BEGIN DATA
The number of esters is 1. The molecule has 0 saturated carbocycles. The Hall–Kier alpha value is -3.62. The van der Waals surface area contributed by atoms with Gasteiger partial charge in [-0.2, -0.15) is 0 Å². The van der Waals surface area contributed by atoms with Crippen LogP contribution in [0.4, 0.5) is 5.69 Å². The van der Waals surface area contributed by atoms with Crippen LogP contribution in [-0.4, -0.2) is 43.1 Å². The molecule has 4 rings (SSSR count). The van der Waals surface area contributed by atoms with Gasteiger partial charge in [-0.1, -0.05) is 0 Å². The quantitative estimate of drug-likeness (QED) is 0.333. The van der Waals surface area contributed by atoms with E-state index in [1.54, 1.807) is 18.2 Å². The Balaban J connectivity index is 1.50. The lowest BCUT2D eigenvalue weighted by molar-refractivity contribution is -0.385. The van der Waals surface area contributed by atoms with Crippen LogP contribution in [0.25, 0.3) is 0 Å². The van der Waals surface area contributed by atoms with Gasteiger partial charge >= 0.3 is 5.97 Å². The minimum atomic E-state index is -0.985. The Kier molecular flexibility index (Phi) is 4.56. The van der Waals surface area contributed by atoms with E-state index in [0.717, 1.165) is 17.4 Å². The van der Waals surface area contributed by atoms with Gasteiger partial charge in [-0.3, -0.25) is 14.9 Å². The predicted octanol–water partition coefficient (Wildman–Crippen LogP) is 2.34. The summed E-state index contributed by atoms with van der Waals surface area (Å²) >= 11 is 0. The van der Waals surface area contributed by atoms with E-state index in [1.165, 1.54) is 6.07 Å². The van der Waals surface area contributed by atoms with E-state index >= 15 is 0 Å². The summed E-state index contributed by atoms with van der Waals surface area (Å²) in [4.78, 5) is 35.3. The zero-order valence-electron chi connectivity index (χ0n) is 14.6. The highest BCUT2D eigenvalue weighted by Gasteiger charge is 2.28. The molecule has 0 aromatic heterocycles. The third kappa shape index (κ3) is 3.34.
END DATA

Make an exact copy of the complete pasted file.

The number of esters is 1. The molecule has 0 saturated carbocycles. The Hall–Kier alpha value is -3.62. The van der Waals surface area contributed by atoms with Gasteiger partial charge in [-0.2, -0.15) is 0 Å². The van der Waals surface area contributed by atoms with Crippen LogP contribution in [0.4, 0.5) is 5.69 Å². The van der Waals surface area contributed by atoms with Crippen LogP contribution in [-0.4, -0.2) is 43.1 Å². The molecule has 4 rings (SSSR count). The van der Waals surface area contributed by atoms with Gasteiger partial charge in [-0.1, -0.05) is 0 Å². The quantitative estimate of drug-likeness (QED) is 0.333. The van der Waals surface area contributed by atoms with E-state index in [1.54, 1.807) is 18.2 Å². The Balaban J connectivity index is 1.50. The lowest BCUT2D eigenvalue weighted by molar-refractivity contribution is -0.385. The van der Waals surface area contributed by atoms with Crippen LogP contribution in [0.25, 0.3) is 0 Å². The van der Waals surface area contributed by atoms with Gasteiger partial charge >= 0.3 is 5.97 Å². The minimum atomic E-state index is -0.985. The Kier molecular flexibility index (Phi) is 4.56. The van der Waals surface area contributed by atoms with E-state index in [0.717, 1.165) is 17.4 Å². The van der Waals surface area contributed by atoms with Gasteiger partial charge in [-0.3, -0.25) is 14.9 Å². The predicted octanol–water partition coefficient (Wildman–Crippen LogP) is 2.34. The summed E-state index contributed by atoms with van der Waals surface area (Å²) >= 11 is 0. The van der Waals surface area contributed by atoms with E-state index in [1.165, 1.54) is 6.07 Å². The van der Waals surface area contributed by atoms with E-state index >= 15 is 0 Å². The summed E-state index contributed by atoms with van der Waals surface area (Å²) in [4.78, 5) is 35.3. The zero-order valence-electron chi connectivity index (χ0n) is 14.6. The highest BCUT2D eigenvalue weighted by Gasteiger charge is 2.28. The molecule has 0 aromatic heterocycles. The third kappa shape index (κ3) is 3.34.